Proposed Quick Chek Debate Continues in Butler
Planning board hears final testimony from Quick Chek planner and traffic engineer.
In a continuation of last month's Butler Planning Board meeting, Quick Chek planner and landscape architect John McDonough and traffic engineer Charles Olivo testified before the board and Butler residents Thursday on behalf of the application for the proposed convenience store and gas station complex on Route 23, between Boonton and Bartholdi Avenues.
The meeting began with McDonough's testimony about the appearance and function of the site in terms of the impact the Quick Chek Mega Gas would have on its residential neighbors. He was questioned by David Dickson, whose clients object to the proposed site.
McDonough's testimony focused on the concerns of Butler residents living near the proposed site. He explained the rationale for the proposed perpendicular positioning of the convenience store building and the impact this had in determining the creation of 10-foot buffering zones in the plans.
"We went through many iterations of the placement of the building and this [position] was the best solution for a multitude of factors," he said. "The arrangement does not just benefit Quick Chek."
McDonough went on to discuss how the proposed Quick Chek Mega Gas complex will improve the visual environment with buffering, setbacks and landscaping, stating that the site would provide more light, air and open space for residential neighbors.
Dickson's questions for McDonough also addressed whether the proposed Quick Chek Mega Gas would be appropriate for the lot and if there was another possible location along Route 23 for the site. McDonough replied that the fact that the property in question was zoned for heavy use and that the other potential sites along Route 23 were unsatisfactory made the contested location between Bartholdi Avenue and Boonton Avenue the ideal spot for the complex.
Butler resident Bob Norman disagreed with McDonough's interpretation, pointing out what he labeled as some flaws that might impede the success of the proposal.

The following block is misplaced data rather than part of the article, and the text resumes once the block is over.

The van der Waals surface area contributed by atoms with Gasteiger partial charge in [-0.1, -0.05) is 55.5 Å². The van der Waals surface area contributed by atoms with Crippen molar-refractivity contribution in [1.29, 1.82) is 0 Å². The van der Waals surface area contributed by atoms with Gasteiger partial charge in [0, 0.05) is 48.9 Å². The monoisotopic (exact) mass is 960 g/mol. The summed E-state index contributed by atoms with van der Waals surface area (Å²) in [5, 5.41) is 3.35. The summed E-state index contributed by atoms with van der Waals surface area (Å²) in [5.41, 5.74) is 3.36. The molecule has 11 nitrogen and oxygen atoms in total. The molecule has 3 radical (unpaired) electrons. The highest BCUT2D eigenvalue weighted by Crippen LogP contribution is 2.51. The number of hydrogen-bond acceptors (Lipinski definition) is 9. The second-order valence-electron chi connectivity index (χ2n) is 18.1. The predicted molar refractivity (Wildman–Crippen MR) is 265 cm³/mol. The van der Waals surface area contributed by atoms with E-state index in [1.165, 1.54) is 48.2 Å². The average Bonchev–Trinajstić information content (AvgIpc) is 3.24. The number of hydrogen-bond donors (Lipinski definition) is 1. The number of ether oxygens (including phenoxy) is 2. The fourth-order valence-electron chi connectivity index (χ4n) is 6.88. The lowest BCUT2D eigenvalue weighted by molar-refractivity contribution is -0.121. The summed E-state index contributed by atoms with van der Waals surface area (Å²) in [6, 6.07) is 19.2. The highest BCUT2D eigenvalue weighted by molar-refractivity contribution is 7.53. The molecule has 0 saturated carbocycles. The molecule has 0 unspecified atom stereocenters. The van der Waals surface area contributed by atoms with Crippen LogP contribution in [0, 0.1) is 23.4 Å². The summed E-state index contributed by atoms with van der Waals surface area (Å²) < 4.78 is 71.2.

"I don't like it in its present form. They don't have acceleration lanes or decceleration lanes and the building is too big. If they had a better plan, there would be no objections. Except from the neighbors, maybe," he said.
He was not the only resident concerned. Jerry Allison and Janice Harper-Young spoke during the public portion of the meeting about the noise of the complex and the aesthetic impact the convenience store building could have on its neighbors along Lafayette Avenue.
Olivo discussed the safety concerns of exiting from the complex on to the highway, focusing on how the proposed site plan fulfills New Jersey Department of Transportation (NJDOT) standards for the minimum amount of sight distance along the road. Concerns that situations might arise which would require sight distance of 530 feet prompted regular board members Jim Brown and John Donnelly to ask about the applicant's plans for landscape maintenance and snow removal, which can both obstruct a driver's view of oncoming traffic, if left unattended.
Olivo finished his testimony by responding that the landscaping near Route 23 can be changed from grass to gravel and that all businesses along the highway face the problem of high snow drifts.
"It's up to the drivers to be careful," he said.
At the end of last night's hearing, the applicant's representatives requested to carry the hearing to the next planning board meeting, which will take place on Aug. 18 at 7:30 pm. In discussing the upcoming hearings, Board Attorney John Barbarula estimated that the process may last until the November meeting.